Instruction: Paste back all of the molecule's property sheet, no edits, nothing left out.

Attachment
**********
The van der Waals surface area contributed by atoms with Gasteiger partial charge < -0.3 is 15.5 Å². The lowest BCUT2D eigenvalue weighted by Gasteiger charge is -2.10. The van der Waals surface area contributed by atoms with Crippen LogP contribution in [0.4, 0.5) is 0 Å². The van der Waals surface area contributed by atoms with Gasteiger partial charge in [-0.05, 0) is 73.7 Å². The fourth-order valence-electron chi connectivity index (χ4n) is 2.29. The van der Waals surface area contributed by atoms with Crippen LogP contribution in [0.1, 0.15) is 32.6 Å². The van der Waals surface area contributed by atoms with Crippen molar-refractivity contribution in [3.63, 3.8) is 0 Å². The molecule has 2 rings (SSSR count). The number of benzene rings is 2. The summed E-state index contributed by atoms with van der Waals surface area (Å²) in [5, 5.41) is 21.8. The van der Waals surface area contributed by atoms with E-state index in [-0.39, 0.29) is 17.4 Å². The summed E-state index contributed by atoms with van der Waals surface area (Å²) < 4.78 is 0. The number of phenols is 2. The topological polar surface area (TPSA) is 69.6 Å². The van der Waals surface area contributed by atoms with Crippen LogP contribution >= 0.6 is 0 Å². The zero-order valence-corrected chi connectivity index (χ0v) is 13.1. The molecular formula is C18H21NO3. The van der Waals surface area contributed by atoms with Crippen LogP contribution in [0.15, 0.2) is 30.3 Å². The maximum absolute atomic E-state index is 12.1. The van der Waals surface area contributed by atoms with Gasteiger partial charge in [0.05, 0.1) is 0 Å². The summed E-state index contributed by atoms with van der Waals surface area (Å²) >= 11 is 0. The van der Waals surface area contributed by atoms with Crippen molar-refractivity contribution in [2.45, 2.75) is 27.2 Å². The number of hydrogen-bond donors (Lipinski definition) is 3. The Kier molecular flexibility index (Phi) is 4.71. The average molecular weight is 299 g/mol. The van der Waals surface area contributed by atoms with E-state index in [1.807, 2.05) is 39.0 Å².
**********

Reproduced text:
The van der Waals surface area contributed by atoms with Gasteiger partial charge < -0.3 is 15.5 Å². The lowest BCUT2D eigenvalue weighted by Gasteiger charge is -2.10. The van der Waals surface area contributed by atoms with Crippen LogP contribution in [0.4, 0.5) is 0 Å². The van der Waals surface area contributed by atoms with Gasteiger partial charge in [-0.05, 0) is 73.7 Å². The fourth-order valence-electron chi connectivity index (χ4n) is 2.29. The van der Waals surface area contributed by atoms with Crippen LogP contribution in [0.1, 0.15) is 32.6 Å². The van der Waals surface area contributed by atoms with Crippen molar-refractivity contribution in [3.63, 3.8) is 0 Å². The molecule has 2 rings (SSSR count). The number of benzene rings is 2. The summed E-state index contributed by atoms with van der Waals surface area (Å²) in [5, 5.41) is 21.8. The van der Waals surface area contributed by atoms with E-state index in [-0.39, 0.29) is 17.4 Å². The summed E-state index contributed by atoms with van der Waals surface area (Å²) < 4.78 is 0. The number of phenols is 2. The topological polar surface area (TPSA) is 69.6 Å². The van der Waals surface area contributed by atoms with Crippen LogP contribution >= 0.6 is 0 Å². The zero-order valence-corrected chi connectivity index (χ0v) is 13.1. The molecular formula is C18H21NO3. The van der Waals surface area contributed by atoms with Crippen LogP contribution in [0.15, 0.2) is 30.3 Å². The maximum absolute atomic E-state index is 12.1. The van der Waals surface area contributed by atoms with Gasteiger partial charge in [0.05, 0.1) is 0 Å². The summed E-state index contributed by atoms with van der Waals surface area (Å²) >= 11 is 0. The van der Waals surface area contributed by atoms with Crippen molar-refractivity contribution in [2.45, 2.75) is 27.2 Å². The number of hydrogen-bond donors (Lipinski definition) is 3. The Kier molecular flexibility index (Phi) is 4.71. The average molecular weight is 299 g/mol. The van der Waals surface area contributed by atoms with E-state index in [1.807, 2.05) is 39.0 Å².